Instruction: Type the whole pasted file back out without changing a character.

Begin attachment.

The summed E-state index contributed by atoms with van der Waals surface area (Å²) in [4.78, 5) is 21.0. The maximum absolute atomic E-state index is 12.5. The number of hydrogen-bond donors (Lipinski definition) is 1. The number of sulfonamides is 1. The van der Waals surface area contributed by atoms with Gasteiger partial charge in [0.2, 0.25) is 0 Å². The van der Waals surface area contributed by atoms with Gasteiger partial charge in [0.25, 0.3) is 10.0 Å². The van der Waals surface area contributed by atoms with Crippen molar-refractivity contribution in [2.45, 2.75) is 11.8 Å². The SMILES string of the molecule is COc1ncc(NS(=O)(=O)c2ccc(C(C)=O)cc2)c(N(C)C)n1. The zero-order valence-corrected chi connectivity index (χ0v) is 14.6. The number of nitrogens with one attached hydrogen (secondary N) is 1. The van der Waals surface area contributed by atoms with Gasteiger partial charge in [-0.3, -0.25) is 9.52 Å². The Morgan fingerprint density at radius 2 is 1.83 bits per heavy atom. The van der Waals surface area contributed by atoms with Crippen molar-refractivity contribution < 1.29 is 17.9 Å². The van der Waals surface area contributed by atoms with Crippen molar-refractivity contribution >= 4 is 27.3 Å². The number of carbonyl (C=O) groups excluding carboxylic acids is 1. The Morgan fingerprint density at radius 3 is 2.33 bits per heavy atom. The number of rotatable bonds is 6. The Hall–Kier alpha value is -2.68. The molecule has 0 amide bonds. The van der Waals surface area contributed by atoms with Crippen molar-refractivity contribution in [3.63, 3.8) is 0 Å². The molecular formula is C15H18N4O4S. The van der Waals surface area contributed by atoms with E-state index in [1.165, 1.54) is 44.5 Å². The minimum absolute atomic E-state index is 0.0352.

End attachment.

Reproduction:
The summed E-state index contributed by atoms with van der Waals surface area (Å²) in [4.78, 5) is 21.0. The maximum absolute atomic E-state index is 12.5. The number of hydrogen-bond donors (Lipinski definition) is 1. The number of sulfonamides is 1. The van der Waals surface area contributed by atoms with Gasteiger partial charge in [0.2, 0.25) is 0 Å². The van der Waals surface area contributed by atoms with Gasteiger partial charge in [0.25, 0.3) is 10.0 Å². The van der Waals surface area contributed by atoms with Crippen molar-refractivity contribution in [2.45, 2.75) is 11.8 Å². The SMILES string of the molecule is COc1ncc(NS(=O)(=O)c2ccc(C(C)=O)cc2)c(N(C)C)n1. The zero-order valence-corrected chi connectivity index (χ0v) is 14.6. The number of nitrogens with one attached hydrogen (secondary N) is 1. The van der Waals surface area contributed by atoms with Gasteiger partial charge in [-0.3, -0.25) is 9.52 Å². The Morgan fingerprint density at radius 2 is 1.83 bits per heavy atom. The van der Waals surface area contributed by atoms with Crippen molar-refractivity contribution < 1.29 is 17.9 Å². The van der Waals surface area contributed by atoms with Crippen molar-refractivity contribution >= 4 is 27.3 Å². The number of carbonyl (C=O) groups excluding carboxylic acids is 1. The Morgan fingerprint density at radius 3 is 2.33 bits per heavy atom. The number of rotatable bonds is 6. The Hall–Kier alpha value is -2.68. The molecule has 0 amide bonds. The van der Waals surface area contributed by atoms with Crippen molar-refractivity contribution in [3.63, 3.8) is 0 Å². The molecular formula is C15H18N4O4S. The van der Waals surface area contributed by atoms with E-state index in [1.165, 1.54) is 44.5 Å². The minimum absolute atomic E-state index is 0.0352.